New Jersey Big Data Symposium
The 3rd Annual NJBDA symposium was held at Montclair State University in Montclair, NJ on March 9, 2016. The symposium featured an array of speakers from different areas of “big data” and there were panels on Smart Cities, Big Data and the Financial Sector, and Big Data and Healthcare. Keynote speakers included AJ Bubb from Accenture who spoke about the Internet of Things and J. Pederson from Micro Strategies who spoke about Big Data. Faisal Khan, a data scientist at Aetna and an MBS instructor, also spoke about the application of analytics in the healthcare context on the healthcare panel and there were many other speakers at the event.
Faisal Khan, Data Scientist at Aetna and MBS Instructor spoke on the Big Data & Healthcare Panel
There were quite a few MBS students there to join in the networking and learn about the “hottest” topics and application areas of analytics and data science. There were some great take-aways from the symposium, and resources for students including data sets available (e.g., http://data.ci.newark.nj.us and others) and other information for student projects.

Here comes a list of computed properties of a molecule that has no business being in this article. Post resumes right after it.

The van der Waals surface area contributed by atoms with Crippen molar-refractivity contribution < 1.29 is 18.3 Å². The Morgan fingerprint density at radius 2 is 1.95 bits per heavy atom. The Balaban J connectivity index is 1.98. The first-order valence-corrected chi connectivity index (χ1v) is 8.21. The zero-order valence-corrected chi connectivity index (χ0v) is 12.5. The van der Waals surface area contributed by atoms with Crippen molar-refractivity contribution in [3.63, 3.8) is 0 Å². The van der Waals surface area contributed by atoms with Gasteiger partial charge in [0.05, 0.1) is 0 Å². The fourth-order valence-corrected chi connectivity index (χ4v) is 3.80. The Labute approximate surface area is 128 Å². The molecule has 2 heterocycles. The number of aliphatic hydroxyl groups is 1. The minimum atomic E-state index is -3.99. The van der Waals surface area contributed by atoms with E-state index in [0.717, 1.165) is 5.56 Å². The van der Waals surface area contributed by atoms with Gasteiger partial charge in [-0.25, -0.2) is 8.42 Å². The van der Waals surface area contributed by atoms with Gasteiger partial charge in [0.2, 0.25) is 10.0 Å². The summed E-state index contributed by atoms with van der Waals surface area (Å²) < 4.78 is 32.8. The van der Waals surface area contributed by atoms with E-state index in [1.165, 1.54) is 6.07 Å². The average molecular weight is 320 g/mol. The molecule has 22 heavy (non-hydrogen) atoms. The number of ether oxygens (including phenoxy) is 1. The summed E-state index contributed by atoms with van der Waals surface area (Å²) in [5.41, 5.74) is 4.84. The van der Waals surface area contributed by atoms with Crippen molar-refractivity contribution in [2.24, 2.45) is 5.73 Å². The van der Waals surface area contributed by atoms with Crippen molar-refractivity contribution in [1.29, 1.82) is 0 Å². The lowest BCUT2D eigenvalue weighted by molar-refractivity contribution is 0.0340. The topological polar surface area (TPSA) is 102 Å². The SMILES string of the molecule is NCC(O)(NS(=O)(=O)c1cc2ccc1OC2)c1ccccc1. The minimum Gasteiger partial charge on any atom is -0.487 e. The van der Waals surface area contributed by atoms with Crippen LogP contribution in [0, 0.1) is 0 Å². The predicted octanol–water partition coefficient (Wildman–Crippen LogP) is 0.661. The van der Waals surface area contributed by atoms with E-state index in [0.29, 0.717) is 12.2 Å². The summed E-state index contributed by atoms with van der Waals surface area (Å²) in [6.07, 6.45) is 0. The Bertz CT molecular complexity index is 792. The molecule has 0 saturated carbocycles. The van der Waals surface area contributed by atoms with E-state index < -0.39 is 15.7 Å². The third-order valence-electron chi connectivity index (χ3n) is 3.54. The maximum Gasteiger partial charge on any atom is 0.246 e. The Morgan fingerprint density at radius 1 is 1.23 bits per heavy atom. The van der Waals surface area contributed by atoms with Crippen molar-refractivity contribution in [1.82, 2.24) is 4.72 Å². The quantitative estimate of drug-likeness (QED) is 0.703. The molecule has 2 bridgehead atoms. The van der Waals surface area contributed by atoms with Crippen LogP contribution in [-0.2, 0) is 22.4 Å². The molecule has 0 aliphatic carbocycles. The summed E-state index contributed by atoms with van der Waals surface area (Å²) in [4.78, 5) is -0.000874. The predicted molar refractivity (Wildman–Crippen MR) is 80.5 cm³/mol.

The best quote of the symposium came from Jason Cooper, VP and Chief Analytics Officer and Horizon Blue Cross Blue Shield of NJ, when speaking about data processing and methodologies that can be applied to data. As he liked to say: “Tortured data will confess to anything.” Clearly, data science and analytics folks need to be careful what processes are applied to their data. He went on to say that he believes there are five V’s defining big data and analytics. In a 2001 report, Gartner defined big data as being about 3 V’s: Volume (“bigness”), Velocity (speed of data coming in or going out), and Variety (type, range and sources of data). Jason added two more V’s to that list: Veracity (how good is the data) and Value (does it add value to the business case).
What does this mean for students looking to enter the analytics field? Cooper emphasized that analytics professionals need the computing and statistics skills that the first three “V’s” require. Most importantly, however, he noted that business acumen and communication skills were of critical importance to addressing the last two “V’s” (Certainly something we at the MBS program take very seriously).